Felis ISSN 2398-2950

Anaphylaxis

Synonym(s): Anaphylactic shock, angiedema

Contributor(s): Kyle Braund

Introduction

  • Cause: systemic Type I hypersensitivity response.
  • Signs: facial urticaria and pruritus, vomiting, shock.
  • Diagnosis: history and clinical signs.
  • Treatment: intravenous fluids, corticosteroids, antihistamine.
  • Prognosis: good if responds to immediate emergency treatment.

Pathogenesis

Etiology

Specific

  • Previous exposure to allergen.

Pathophysiology

  • Mast cell degranulation   →   release of chemical mediators   →   clinical signs.
  • Animal must first be sensitized to antigen to produce anaphylactic reaction.
  • Production of IgE occurs initially which binds to tissue mast cells and circulating blood basophils which renders these cells 'sensitized'.
  • On second exposure antigen binds to IgE on mast cells and basophils   →   degranulation and vasoactive amine release and pro-inflammatory mediator release.
  • Multiple effects on many body systems   →   signs of shock ( mainly as a consequence of hypovolemia from increased vascular permeability and pooling of blood from vasodilation).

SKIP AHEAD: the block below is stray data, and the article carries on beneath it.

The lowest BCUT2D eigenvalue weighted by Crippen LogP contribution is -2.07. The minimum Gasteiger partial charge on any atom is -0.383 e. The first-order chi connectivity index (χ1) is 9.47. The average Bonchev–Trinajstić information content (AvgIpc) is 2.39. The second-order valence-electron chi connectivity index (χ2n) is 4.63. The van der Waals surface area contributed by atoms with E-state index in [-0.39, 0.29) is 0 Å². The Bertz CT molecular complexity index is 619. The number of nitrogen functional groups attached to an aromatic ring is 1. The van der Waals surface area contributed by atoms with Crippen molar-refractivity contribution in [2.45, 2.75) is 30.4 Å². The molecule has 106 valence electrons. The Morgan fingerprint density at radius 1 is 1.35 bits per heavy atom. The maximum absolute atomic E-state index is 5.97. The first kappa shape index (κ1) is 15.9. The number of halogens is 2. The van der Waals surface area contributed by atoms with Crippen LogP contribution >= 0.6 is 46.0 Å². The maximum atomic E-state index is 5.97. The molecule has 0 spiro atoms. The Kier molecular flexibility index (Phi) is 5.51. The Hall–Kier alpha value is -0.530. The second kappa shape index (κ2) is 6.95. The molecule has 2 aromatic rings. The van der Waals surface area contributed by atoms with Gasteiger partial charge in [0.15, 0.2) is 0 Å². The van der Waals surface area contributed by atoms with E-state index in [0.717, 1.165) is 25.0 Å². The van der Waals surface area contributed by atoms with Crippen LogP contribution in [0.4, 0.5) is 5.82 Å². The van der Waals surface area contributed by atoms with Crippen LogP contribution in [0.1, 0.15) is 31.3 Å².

Timecourse

  • Acute (within minutes of exposure in sensitized animal).

Diagnosis

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Treatment

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Prevention

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Outcomes

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Further Reading

Publications

Refereed papers

  • Recent references from PubMed and VetMedResource.
  • Mueller D L & Noxon J O (1990) Anaphylaxis: pathophysiology and treatment. Comp Cont Ed Pract Vet 12 (2), 157-170 VetMedResource.

Other sources of information

  • Cohen R D (1995) Systemic anaphylaxis. In: Kirk's Current Veterinary Therapy XII. J D Bonagura (ed). Philadelphia: W B Saunders. pp 150-152.


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